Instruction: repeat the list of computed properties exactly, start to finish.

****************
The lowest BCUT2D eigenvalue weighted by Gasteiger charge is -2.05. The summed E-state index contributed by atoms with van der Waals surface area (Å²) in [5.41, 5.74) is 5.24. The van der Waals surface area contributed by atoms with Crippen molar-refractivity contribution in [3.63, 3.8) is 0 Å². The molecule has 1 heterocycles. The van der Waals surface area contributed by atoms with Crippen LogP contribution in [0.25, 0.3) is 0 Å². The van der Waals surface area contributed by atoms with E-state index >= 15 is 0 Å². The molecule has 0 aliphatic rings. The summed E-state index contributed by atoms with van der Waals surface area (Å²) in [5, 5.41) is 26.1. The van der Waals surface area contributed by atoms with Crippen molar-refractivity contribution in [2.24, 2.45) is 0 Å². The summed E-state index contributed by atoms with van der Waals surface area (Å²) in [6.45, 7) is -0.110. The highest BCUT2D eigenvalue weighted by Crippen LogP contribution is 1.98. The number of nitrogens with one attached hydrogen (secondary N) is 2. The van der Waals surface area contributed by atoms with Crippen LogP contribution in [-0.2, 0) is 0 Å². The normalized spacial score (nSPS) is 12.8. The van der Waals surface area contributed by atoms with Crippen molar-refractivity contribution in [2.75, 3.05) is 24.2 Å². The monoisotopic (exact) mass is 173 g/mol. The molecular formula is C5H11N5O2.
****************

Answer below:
The lowest BCUT2D eigenvalue weighted by Gasteiger charge is -2.05. The summed E-state index contributed by atoms with van der Waals surface area (Å²) in [5.41, 5.74) is 5.24. The van der Waals surface area contributed by atoms with Crippen molar-refractivity contribution in [3.63, 3.8) is 0 Å². The molecule has 1 heterocycles. The van der Waals surface area contributed by atoms with Crippen LogP contribution in [0.25, 0.3) is 0 Å². The van der Waals surface area contributed by atoms with E-state index >= 15 is 0 Å². The molecule has 0 aliphatic rings. The summed E-state index contributed by atoms with van der Waals surface area (Å²) in [5, 5.41) is 26.1. The van der Waals surface area contributed by atoms with Crippen molar-refractivity contribution in [2.24, 2.45) is 0 Å². The summed E-state index contributed by atoms with van der Waals surface area (Å²) in [6.45, 7) is -0.110. The highest BCUT2D eigenvalue weighted by Crippen LogP contribution is 1.98. The number of nitrogens with one attached hydrogen (secondary N) is 2. The van der Waals surface area contributed by atoms with Crippen LogP contribution in [-0.2, 0) is 0 Å². The normalized spacial score (nSPS) is 12.8. The van der Waals surface area contributed by atoms with Crippen molar-refractivity contribution in [2.75, 3.05) is 24.2 Å². The monoisotopic (exact) mass is 173 g/mol. The molecular formula is C5H11N5O2.